A vision statement defines HOW your ministry or church operates. It takes you from where you are to where you want to go.
Your vision statement should be specific and tangible. This is the sum of your goals boiled down to one statement. But to get there, brainstorm through more questions. Start with these examples inspired by Rick Warren’s excellent book, The Purpose Driven Church.
- How do you go about evangelism?
- What does pastoral care look like?
- How do you disciple your members?
- How do you encourage and equip people to serve?
- What does worship look like?
Your church most likely covers each of these topics in some regard. Use your key strategies to help form a statement that casts vision for how to accomplish your mission. Less is more. Focus on your major vision here and what you specifically do best.
Let’s look at the Church of the Highlands vision statement. They exist to help people:
- Know God (evangelism)
- Find Freedom (pastoral care)
- Discover Their Purpose (discipleship)
- Make a Difference (service)
You might ask, “What about worship?” In this case—and in many others—worship doesn’t have a specific mention in the vision statement because it is expressed throughout the other four points of the vision statement.
Crafting Your Core Values
During your brainstorming, you’ll most likely notice patterns and recurring themes. Go back through your notes and look for repeated words or phrases. Talk to team members and walk them through everything you’ve thought through so far. Ask what they’re hearing again and again. These recurring themes are most likely your core values.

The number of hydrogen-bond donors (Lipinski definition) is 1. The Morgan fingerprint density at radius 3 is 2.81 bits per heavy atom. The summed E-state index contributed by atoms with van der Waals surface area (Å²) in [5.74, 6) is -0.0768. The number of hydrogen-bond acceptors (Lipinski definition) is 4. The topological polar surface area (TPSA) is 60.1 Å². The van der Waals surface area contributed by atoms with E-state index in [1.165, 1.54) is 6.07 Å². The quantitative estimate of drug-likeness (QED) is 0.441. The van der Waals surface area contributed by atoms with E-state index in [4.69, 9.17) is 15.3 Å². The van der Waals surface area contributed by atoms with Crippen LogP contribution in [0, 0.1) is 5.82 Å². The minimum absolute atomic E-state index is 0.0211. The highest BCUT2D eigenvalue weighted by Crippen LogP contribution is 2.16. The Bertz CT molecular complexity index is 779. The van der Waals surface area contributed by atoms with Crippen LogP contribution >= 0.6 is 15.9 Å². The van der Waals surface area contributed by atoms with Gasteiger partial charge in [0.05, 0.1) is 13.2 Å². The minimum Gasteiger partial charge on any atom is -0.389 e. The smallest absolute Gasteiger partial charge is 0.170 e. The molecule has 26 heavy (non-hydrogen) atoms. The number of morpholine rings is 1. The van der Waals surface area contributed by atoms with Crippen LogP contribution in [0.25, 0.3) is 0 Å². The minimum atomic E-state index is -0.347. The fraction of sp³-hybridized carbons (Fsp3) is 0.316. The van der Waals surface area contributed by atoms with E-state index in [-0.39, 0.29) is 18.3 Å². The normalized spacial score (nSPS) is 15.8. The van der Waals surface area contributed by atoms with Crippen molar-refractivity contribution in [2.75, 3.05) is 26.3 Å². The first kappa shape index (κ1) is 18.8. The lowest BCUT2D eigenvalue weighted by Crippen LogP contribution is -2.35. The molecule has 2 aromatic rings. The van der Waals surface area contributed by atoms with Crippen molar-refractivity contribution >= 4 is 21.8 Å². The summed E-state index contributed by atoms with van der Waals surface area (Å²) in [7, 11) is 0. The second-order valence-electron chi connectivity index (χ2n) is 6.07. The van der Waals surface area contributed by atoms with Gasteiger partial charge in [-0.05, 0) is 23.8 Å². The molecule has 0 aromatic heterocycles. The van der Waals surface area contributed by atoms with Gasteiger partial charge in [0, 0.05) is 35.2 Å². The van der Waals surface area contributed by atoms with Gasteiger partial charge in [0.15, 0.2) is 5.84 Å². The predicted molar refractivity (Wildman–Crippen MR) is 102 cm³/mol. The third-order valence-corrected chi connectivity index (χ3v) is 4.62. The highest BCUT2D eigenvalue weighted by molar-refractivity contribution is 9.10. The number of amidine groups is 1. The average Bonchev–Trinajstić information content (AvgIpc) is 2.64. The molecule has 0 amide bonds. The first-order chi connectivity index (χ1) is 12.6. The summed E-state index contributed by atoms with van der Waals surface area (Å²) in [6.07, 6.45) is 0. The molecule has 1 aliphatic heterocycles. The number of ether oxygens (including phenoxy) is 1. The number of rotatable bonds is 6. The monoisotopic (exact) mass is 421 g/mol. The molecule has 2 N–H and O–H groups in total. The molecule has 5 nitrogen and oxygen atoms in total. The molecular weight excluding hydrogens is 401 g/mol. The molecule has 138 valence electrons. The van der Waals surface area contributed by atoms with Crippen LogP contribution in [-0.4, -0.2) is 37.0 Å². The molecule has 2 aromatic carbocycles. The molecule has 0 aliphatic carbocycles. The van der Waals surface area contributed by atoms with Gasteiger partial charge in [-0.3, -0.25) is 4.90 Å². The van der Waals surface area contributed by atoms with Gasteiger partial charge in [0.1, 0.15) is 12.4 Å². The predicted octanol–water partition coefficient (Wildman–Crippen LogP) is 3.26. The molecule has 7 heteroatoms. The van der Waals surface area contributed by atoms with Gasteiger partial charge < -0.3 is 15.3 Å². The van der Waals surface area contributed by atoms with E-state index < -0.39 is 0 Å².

Like the definitions of mission and vision statements, the definition of core values may change depending on who you ask. For the purposes of this article, we are going to define core values as “principles that are active and obvious in your culture.” Meaning, people inside and outside of your church could probably tell you what your core values are because they see and experience them every time they walk in the doors of your church or ministry.
We want these words and values to be language that people who haven’t visited can clearly understand.
When we walk churches through defining their Core Values, we go through a lengthy conversation where we ask for their story. Then we go through what we refer to as our expansion and contraction process. We write down everything we hear. Then, we contract this list down to piles and groups in order to hone in on specific key words for your church or ministry.
But ultimately, your Core Values need to lean into language your people already understand and resonate with. For example, one church plant had a weekly remote set-up and teardown. The drummer was always the last person to leave because it took a long time for him to take down his drum kit and load it in the truck.